KENS: I know a lot of the plans are still in the works, but what is the overall vision for the project?
FRENCH: So...depending on which buzzword you like, a 24-hour neighborhood, or a 15 minute neighborhood. And so those are both defined as a place where you really live, work, play...the things that you need for your daily life within a 15 minute walk. So we'll have living, we'll have retail, food and beverage, lots of recreation opportunities with the river trails and with parks on the site and then office. And certainly we hope to have hospitality at some point in the future. But so you ought to be able to do everything you want right there on site.
KENS: You kind of touched on this when you mentioned that there aren't a lot of places that you have this much space within the city of San Antonio. We really see San Antonio growing outward. And this is an opportunity to kind of build on what's already within. What is the value in that and why do that? Why focus here?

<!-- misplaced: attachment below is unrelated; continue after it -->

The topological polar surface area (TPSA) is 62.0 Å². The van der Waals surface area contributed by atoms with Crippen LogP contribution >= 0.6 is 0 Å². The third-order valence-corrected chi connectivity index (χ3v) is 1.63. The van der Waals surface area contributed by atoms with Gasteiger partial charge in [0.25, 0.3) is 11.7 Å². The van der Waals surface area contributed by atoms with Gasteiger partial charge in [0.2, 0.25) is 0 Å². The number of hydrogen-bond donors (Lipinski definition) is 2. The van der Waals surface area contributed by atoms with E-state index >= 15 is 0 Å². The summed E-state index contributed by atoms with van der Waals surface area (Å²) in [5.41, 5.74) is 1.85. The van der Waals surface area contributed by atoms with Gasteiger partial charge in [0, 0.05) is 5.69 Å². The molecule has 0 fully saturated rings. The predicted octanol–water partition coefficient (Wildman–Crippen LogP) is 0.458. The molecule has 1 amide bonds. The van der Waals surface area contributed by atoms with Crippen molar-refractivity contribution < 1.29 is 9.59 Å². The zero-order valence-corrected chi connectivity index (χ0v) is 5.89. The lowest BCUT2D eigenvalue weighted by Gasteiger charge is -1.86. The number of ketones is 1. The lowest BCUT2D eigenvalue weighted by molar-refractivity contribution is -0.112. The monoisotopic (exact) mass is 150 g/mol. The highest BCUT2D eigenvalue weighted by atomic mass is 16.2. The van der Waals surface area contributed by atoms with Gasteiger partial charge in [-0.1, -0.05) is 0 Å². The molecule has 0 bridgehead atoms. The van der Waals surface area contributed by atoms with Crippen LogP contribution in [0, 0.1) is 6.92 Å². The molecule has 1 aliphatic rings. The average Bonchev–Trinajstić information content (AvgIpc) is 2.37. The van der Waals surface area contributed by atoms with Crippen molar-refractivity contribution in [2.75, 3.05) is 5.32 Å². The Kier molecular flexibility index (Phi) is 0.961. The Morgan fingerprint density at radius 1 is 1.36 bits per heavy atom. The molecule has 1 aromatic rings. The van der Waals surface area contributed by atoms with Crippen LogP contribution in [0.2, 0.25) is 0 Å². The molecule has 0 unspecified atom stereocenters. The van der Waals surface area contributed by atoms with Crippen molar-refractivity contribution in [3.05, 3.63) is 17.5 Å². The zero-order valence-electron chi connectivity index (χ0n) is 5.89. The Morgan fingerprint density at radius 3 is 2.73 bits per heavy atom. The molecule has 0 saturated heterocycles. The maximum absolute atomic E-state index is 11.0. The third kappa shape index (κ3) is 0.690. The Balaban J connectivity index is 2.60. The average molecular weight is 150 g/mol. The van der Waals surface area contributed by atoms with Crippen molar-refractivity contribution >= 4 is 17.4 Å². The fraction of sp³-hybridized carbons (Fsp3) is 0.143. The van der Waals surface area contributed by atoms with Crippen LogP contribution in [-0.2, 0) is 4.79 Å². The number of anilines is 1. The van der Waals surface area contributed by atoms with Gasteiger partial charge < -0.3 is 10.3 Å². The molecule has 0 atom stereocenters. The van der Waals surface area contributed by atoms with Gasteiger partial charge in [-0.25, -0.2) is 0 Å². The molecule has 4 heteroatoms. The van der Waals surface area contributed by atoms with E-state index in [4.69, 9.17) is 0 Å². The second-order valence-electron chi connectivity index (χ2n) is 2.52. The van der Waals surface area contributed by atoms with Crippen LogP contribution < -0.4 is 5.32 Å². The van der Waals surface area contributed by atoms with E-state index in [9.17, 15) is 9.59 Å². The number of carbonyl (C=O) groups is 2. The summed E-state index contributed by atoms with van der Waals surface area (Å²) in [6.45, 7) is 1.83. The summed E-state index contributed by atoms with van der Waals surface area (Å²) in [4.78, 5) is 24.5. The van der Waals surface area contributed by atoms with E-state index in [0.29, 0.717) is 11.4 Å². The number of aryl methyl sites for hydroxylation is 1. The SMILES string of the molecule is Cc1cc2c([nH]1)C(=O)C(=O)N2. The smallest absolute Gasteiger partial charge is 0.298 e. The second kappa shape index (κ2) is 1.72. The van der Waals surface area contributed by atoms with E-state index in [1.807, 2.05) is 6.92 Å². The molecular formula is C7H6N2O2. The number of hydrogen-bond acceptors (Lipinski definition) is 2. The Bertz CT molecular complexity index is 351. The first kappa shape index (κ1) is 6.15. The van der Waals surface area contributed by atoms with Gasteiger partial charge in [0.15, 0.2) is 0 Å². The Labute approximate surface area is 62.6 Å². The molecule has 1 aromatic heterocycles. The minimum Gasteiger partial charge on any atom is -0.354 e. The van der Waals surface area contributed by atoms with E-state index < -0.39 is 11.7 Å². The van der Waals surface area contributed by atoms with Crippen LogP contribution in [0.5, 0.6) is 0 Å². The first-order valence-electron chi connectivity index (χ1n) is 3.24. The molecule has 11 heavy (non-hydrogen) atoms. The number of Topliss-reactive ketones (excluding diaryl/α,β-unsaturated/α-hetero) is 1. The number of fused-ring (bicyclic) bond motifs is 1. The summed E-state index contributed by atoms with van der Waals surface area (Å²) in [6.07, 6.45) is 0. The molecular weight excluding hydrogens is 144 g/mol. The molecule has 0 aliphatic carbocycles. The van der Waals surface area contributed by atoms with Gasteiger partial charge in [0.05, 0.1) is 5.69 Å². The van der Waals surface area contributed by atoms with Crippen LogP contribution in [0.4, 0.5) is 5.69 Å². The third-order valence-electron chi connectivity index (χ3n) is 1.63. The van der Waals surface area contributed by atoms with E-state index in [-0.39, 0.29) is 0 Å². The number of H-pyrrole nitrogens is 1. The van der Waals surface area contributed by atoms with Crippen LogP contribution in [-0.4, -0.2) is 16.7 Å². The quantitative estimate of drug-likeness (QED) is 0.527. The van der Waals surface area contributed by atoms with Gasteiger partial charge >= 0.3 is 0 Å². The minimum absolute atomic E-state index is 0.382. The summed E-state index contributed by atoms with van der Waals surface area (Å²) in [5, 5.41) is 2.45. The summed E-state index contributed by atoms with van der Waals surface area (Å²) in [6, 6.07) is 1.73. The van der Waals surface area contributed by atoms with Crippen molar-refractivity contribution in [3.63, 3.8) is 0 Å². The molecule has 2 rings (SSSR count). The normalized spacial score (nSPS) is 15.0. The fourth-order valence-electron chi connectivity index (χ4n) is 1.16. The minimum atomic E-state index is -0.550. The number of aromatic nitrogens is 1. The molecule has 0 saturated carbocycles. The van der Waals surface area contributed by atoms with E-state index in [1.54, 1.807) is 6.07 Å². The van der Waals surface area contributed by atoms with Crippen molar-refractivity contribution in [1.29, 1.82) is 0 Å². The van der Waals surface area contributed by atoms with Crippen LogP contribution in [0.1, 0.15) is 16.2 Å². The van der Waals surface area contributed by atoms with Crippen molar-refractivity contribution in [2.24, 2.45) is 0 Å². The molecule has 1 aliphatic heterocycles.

FRENCH: One of the great opportunities about 'infill' development is the infrastructure is already there and we don't have to build everything from scratch, which again, is great. We've got Roosevelt Park right across the river and, of course, the huge improvements on the river. So a lot of public investment has already been made to make this project viable.